Many of the prestige motors you could only dream of owning back in the day can now be snapped up for second-hand hatchback money. Most have still got plenty of life left in them, while some will be the classic cars of tomorrow.
Of course, it's not all good news. You may have to spend more on servicing and maintenance, and they will be thirstier than equivalent cars today, but the low purchase price, high build quality and premium badge experience should more than make up for it.
We've scanned online used car sites such as Auto Trader and eBay to find 10 classy cars of yesteryear now available for £3,000 or less.
If you're game and you don't want to end up with an expensive money pit, find one with the lowest mileage possible, a full service history and a modest number of owners, invest in a thorough inspection and HPI check, and get a decent warranty if you're buying from a dealer.
The first generation SLK (known as the R170) has aged well. It’s still one of the most attractive luxury roadsters and boasts a cool, folding roof. However, Mercedes-Benz's answer to the Mazda MX-5 and BMW Z3 did have a rust issue, so make sure you get a prospective buy thoroughly checked out.
They’re available from just £1,000, but we'd suggest spending closer to £2,000 and plumping for a post-2000 facelift model.
This distinctive compact executive car from Toyota's up-market sister brand was a rival to the BMW 3 Series. Choose between two straight-sixes – a 2.0-litre (IS 200) and the later 3.0-litre (which arrived in 2001 badged as the IS 300).
Good to drive and swift, the IS is a great left-field alternative used car buy. Avoid high-mileage examples starting at less than £1,000 and go for a later IS 200s for at least £2,000.
Volvo's answer to the German dominance of the mid-sized luxury saloon sector is worth a look. The second generation S80 may have been a bit dull, but it was refined, comfortable, spacious, well built – and very safe.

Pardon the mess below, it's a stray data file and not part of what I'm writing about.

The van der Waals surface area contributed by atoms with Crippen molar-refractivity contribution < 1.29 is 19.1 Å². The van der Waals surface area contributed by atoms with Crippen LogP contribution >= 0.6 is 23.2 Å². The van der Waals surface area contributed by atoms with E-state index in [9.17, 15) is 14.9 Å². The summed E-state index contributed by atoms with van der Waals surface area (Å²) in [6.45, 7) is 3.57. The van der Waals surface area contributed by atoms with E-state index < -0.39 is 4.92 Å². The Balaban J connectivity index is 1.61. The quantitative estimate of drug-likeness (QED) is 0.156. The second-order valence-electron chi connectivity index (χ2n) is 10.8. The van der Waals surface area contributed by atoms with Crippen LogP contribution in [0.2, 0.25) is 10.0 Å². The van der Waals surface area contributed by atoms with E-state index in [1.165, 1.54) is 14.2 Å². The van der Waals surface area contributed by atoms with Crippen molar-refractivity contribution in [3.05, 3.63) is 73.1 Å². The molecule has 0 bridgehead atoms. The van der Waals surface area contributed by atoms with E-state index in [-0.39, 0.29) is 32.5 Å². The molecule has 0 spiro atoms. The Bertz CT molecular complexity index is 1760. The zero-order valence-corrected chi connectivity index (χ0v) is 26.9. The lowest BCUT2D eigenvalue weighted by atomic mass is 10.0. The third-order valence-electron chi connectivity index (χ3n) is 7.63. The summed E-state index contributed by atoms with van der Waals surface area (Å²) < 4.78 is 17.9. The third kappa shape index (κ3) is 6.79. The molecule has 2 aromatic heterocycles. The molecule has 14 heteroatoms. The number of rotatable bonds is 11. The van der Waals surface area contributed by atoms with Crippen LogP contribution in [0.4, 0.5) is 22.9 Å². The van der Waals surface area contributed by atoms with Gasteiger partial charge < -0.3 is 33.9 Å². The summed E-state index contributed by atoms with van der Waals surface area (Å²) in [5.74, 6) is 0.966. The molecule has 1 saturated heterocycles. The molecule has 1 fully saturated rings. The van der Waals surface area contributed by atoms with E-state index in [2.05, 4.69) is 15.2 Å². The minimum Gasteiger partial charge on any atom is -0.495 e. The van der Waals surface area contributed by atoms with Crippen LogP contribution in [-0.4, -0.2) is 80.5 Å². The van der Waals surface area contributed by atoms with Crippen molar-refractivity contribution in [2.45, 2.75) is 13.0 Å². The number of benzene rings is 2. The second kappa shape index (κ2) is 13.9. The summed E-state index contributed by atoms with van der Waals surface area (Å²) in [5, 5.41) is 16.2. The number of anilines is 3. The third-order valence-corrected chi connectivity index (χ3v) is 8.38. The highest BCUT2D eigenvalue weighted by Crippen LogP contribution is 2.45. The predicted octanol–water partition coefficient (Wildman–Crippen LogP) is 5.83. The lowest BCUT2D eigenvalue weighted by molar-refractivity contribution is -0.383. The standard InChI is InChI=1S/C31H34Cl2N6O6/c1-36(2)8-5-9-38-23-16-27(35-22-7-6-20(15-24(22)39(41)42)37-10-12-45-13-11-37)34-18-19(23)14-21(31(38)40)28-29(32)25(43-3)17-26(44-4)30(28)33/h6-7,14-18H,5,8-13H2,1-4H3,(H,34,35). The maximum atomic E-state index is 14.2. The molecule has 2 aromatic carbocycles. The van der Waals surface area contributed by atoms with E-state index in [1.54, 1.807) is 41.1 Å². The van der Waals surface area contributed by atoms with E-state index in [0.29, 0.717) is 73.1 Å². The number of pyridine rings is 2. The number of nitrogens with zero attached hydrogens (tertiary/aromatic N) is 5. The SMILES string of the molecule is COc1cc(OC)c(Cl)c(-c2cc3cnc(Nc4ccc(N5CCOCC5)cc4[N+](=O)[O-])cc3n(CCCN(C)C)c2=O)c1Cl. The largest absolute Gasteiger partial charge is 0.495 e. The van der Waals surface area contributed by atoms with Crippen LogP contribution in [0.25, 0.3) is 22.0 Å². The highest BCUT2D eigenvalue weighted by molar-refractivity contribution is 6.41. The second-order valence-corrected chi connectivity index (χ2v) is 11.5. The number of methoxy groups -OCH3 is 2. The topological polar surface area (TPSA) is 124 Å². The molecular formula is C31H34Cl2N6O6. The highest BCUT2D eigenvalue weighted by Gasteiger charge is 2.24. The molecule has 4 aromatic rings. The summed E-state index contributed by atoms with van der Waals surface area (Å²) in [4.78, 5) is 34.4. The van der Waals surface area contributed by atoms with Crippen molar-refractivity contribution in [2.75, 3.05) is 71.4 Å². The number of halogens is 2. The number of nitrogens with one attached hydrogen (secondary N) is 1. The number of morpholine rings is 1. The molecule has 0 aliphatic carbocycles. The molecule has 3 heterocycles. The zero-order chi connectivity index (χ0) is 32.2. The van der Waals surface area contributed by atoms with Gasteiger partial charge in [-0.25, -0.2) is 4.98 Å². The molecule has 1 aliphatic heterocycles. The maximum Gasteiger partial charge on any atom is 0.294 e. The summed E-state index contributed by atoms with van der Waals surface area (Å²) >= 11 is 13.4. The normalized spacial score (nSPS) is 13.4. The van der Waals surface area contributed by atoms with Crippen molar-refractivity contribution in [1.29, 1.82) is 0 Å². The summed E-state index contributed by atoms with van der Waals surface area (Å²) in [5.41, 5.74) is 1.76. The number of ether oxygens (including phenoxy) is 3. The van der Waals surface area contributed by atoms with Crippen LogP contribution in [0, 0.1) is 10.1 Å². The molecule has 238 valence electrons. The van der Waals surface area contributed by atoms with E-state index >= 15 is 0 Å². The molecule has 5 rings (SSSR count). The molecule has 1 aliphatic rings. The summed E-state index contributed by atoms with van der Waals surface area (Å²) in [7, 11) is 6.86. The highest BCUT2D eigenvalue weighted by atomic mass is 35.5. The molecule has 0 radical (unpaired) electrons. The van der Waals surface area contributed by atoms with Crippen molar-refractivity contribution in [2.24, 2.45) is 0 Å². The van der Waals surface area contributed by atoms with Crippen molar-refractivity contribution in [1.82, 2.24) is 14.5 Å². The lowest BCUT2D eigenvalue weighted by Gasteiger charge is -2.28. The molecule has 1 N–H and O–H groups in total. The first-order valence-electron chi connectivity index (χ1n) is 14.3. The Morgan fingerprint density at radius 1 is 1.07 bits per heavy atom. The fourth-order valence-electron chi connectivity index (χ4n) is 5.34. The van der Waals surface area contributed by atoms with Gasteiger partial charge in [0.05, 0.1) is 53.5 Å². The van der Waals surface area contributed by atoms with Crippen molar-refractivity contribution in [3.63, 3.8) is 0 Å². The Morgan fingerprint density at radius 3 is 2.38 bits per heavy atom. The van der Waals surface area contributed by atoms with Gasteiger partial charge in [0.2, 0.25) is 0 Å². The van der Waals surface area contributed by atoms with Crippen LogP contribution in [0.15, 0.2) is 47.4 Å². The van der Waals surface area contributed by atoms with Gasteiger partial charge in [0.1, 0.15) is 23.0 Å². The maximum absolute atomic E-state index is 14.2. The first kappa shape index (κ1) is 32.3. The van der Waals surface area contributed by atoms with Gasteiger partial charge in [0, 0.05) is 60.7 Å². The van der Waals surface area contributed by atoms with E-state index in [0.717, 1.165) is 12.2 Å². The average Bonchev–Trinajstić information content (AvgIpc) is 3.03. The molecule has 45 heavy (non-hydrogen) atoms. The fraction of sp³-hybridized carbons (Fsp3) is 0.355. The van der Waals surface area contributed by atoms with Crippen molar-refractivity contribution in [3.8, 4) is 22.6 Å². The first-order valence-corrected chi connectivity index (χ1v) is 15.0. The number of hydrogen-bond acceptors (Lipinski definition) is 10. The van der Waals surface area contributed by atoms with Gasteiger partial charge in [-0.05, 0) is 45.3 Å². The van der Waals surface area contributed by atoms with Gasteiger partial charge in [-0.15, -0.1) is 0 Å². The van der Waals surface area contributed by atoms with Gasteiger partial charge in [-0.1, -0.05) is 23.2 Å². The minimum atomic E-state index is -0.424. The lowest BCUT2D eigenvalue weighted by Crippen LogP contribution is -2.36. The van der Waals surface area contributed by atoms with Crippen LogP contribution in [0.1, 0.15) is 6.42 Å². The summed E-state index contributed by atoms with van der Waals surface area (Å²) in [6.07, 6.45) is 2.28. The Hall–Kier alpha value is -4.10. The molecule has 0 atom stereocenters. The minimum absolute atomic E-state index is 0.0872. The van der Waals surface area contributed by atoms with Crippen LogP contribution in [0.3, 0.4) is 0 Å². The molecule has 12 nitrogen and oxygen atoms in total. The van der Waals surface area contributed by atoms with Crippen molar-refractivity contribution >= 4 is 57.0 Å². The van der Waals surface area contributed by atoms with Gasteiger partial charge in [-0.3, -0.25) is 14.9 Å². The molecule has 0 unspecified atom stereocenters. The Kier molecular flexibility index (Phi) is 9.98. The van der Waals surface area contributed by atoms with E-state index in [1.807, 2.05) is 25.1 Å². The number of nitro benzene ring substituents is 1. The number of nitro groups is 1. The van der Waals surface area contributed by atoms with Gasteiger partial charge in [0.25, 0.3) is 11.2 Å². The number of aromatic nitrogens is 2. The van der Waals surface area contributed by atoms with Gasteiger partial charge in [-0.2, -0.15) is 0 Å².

There are a lot of high mileage S80s out there, so look hard for a low miler and probably best to go for a frugal 2.4-litre five-cylinder diesel if you ply the motorways.
Journalists and Jaguar enthusiasts were always a bit sniffy about the X-Type because under its skin it had a lot in common with a Ford Mondeo. The reality is that it has aged well.
Also available as a desirable estate, it's plush inside and there's a good selection of solid petrol and diesel engines with plenty of examples still going strong around the 150k mark.
Avoid early cars (dodgy build quality), get the highest spec possible and choose between economy (2.0 diesel) or performance (2.5 V6 petrol).
Looking for a bargain big, luxury saloon? BMW's alternative to the Mercedes S-Class and Audi A8 is worth considering.
This third generation 7 Series (known in the business as the E38) is a handsome beast, boasts superior build quality and is available with a choice of straight-six, V8 and V12 petrol engines, plus two large diesels. Go for the sweet 728i but be prepared for large repair bills should anything go wrong.